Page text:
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Addiſon afterwards allowed appeared attention became born brought called character church College common compoſition conſidered continued court death delight died Dryden Duke Earl educated elegance Engliſh equal excellence father firſt formed friends gave give given himſelf honour houſe Italy Johnſon kind King known labour language laſt learning leſs letters lines lived London Lord manner maſter mind moſt mother muſt nature never obtained occaſion once original performance perhaps pieces play poem poet poetical poetry Pope pounds praiſe preſent produced publiſhed Queen reaſon received relates returned ſaid ſame Savage ſays ſchool ſeems ſent ſeveral ſhe ſhort ſhould ſome ſometimes ſon ſoon ſtage ſtudy ſuch ſuppoſed Swift theſe thoſe thought tion took tragedy tranſlated uſed verſes volume Waller whole whoſe write written wrote young
Page 146 - His legs were so slender, that he enlarged their bulk with three pair of stockings, which were drawn on and off by the maid; for he was not able to dress or undress himself, and neither went to bed nor rose without help.
Page 31 - He seems to have been well acquainted with his own genius, and to know what it was that nature had bestowed upon him more bountifully than upon others; the power of displaying the vast, illuminating the splendid, enforcing the awful, darkening the gloomy, and aggravating the dreadful...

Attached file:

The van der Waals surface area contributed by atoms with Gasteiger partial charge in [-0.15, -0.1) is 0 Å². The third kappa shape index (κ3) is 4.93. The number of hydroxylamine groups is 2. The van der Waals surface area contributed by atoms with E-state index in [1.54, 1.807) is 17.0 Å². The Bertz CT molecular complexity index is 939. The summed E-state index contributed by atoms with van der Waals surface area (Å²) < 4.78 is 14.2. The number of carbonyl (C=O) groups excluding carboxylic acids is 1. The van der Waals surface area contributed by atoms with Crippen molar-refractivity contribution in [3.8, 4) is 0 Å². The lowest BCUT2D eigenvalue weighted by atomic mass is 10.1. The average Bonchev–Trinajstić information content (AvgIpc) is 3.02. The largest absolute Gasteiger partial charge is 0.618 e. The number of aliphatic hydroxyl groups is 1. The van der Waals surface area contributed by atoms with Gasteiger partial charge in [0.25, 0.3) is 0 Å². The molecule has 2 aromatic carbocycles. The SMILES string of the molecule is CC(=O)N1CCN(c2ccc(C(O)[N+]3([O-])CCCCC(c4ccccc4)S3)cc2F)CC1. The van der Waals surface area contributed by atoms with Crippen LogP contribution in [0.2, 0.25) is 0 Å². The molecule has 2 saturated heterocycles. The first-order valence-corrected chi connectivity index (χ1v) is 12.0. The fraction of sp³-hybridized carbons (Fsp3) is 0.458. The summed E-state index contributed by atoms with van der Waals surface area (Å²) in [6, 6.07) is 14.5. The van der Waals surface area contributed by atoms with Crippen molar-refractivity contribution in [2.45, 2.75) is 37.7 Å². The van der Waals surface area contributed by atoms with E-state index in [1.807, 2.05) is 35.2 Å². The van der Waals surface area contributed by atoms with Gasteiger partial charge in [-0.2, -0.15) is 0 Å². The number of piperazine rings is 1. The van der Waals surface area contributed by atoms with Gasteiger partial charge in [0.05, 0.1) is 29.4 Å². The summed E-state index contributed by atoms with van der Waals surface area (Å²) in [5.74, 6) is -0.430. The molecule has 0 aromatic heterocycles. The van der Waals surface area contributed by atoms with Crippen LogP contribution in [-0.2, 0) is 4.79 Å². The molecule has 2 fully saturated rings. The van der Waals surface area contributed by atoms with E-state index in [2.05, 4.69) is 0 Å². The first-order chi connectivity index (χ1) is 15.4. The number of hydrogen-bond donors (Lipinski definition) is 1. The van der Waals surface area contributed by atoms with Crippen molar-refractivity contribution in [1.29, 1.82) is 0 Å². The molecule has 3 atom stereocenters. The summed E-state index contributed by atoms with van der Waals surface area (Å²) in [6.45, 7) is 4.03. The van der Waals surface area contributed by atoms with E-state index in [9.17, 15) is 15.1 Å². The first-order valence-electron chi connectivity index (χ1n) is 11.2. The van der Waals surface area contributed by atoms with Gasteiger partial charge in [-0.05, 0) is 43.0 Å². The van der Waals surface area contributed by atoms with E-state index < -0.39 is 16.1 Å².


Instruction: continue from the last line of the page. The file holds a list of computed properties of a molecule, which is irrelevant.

Page 239 - In the character of his Elegy I rejoice to concur with the common reader; for by the common sense of readers uncorrupted with literary prejudices, after all the refinements of subtilty and the dogmatism of learning, must be finally decided all claim to poetical honours.
Page 151 - To circumscribe poetry by a definition will only shew the narrowness of the definer, though a definition which shall exclude Pope will not easily be made. Let us look round upon the present time, and back upon the past; let us...
Page 49 - They have not the formality of a settled style, in which the first half of the sentence betrays the other. The clauses are never balanced, nor the periods modelled: every word seems to drop by chance, though it falls into its proper place. Nothing is cold or languid; the whole is airy, animated, and vigorous; what is little, is gay; what is great, is splendid.
Page 33 - The plan of Paradise Lost has this inconvenience, that it comprises neither human actions nor human manners. The man and woman who act and suffer are in a state which no other man or woman can ever know. The reader finds no transaction in which he can be engaged, beholds no condition in which he can by any effort of imagination place himself; he has, therefore, little natural curiosity or sympathy.
Page 238 - The mind of the writer seems to work with unnatural violence. Double, double, toil and trouble. He has a kind of strutting dignity, and is tall by walking on tiptoe. His art and his struggle are too visible, and there is too little appearance of ease and nature.
Page 148 - Thirty-eight; of which Dodsley told me, that they were brought to him by the author, that they might be fairly copied. "Almost every line...